What is Meningitis?
Meningitis is an infection of the protective membranes that surround the brain and spinal cord.
It can affect anyone, but is most common in babies, young children, teenagers and young adults.
The disease can be very serious if not treated quickly, it can cause life-threatening blood poisoning and result in permanent damage to the brain or nerves.
There are a number of vaccinations available that offer some protection against the disease.
It is currently available for free on the NHS to all babies born after May 1, 2015, meaning babies that are not aged between two and six months old or were born before the national vaccination programme was introduced, are left unprotected.
What are the symptoms?
The symptoms develop suddenly and can include:
- a high temperature (fever) over 37.5C (99.5F)
- being sick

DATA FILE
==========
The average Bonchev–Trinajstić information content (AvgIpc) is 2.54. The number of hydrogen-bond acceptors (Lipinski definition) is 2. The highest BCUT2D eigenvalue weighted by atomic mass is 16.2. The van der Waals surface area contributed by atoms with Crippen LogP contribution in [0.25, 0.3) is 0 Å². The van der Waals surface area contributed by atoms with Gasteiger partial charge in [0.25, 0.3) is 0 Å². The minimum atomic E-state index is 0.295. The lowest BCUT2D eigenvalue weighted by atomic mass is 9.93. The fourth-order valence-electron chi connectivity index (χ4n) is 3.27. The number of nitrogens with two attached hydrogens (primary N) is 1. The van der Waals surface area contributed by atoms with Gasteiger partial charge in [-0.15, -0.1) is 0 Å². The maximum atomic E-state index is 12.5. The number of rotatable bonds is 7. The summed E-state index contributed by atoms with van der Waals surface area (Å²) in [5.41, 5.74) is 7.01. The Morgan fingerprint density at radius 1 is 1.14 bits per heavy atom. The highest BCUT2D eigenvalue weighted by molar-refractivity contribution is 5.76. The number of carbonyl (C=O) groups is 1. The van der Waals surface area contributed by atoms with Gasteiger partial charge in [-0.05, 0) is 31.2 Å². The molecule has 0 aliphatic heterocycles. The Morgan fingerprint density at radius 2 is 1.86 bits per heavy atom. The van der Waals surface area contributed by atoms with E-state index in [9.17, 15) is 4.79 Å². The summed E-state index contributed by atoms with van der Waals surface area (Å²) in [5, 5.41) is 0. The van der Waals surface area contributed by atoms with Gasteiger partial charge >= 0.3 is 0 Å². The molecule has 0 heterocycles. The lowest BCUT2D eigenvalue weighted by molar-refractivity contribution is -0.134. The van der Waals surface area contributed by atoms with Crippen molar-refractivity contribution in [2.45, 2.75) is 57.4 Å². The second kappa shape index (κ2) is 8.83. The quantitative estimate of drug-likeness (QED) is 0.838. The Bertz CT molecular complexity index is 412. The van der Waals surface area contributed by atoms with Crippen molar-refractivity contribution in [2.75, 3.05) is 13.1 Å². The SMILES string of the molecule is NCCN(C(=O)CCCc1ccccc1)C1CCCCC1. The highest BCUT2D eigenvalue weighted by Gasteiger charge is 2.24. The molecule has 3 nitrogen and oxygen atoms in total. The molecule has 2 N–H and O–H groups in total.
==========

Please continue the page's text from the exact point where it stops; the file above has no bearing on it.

- a headache
- a blotchy rash that doesn't fade when a glass is rolled over it (this won't always develop)
- a stiff necka dislike of bright lightsdrowsiness or unresponsivenessseizures (fits)
When do you need medical help?
You should get medical advice as soon as possible if you are concerned that you or your child could have meningitis.
Trust your instincts and don't wait until a rash develops.
Call 999 for an ambulance or go to your nearest A&E department immediately if you think you or your child might be seriously ill.
Call NHS 111 or your GP surgery for advice if you're not sure if it's anything serious or you think you may have been exposed to someone with meningitis.